The government’s announcement of a $700 million “Fast Forward” fund for the food and pastoral industries is a long awaited boost to the research sector, but does it signal a strategic withdrawal from other technological arenas?
Crown Research Institutes (CRIs) are naturally ecstatic at news of the investment because it provides much greater certainty for their businesses going forward. The CRIs have been struggling with recruitment, retention and planning issues in the face of historically low levels of investment in a demoralised agricultural research sector.
But the Prime Minister Helen Clark, speaking on National Radio, emphasised that without recharging the investment in food and pastoral research, New Zealand was at great risk of falling ever further behind on the global stage. With agriculture still comprising almost half our national export income, it was imperative to invest in areas where we had a sustainable competitive advantage.
Clark then poured cold water on Opposition Leader John Key’s comments that the Fast Forward Fund was a grandiose overstatement of the government’s committment. Industry heavy hitters like Fonterra have reportedly already signed up to contribute matching funding and the plan is to draw down on both the interest and capital over a 10 to 15 year period. This would release up to $30 million in the first year, eventually climbing to over $100 million, said agriculture minister Jim Anderton.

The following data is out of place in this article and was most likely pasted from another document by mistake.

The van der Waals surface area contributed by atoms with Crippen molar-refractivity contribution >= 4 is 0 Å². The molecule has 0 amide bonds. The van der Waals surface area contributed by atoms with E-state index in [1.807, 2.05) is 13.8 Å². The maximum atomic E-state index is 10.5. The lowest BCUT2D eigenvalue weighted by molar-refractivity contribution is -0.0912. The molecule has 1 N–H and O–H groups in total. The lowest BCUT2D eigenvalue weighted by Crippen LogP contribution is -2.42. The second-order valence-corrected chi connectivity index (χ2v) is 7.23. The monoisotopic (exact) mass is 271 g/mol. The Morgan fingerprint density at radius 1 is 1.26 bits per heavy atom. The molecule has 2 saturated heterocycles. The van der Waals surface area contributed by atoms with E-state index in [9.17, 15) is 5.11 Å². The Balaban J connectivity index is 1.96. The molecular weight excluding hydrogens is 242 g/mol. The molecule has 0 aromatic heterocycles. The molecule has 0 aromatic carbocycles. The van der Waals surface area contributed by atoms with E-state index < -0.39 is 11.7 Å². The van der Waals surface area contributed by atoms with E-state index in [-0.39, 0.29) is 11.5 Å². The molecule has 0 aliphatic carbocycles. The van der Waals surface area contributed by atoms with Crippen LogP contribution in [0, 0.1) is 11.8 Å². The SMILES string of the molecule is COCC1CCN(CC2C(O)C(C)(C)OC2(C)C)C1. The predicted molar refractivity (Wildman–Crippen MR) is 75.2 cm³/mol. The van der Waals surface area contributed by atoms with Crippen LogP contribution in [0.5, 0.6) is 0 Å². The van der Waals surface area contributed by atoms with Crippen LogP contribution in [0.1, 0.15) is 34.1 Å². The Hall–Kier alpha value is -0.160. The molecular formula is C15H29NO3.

Perhaps the only real downside from the deal is that it confirms a mood swing away from stimulating other technology sectors. Prof. Jeff Tallon, who only last week headed up a group of concerned scientists that wrote to the government pleading for more research funding, said that even after this investment, New Zealand still only has about half the RS&T spend of its high tech competitors. Tallon says that although food and pastoral research is important, we need to continue to diversify away from our heavy reliance on agriculture.
I have to admit, Fast Forward does seem more like “Back to the Future” to a time before the government was championing ICT, biotechnology and creative sector as the three planks for high tech based economic growth. However, on the up side it does show that government is listening; and by using a public-private partnership model it also focuses industry to engage fully in the project. One hopes that this will not be the only research funding announcement come Budget time.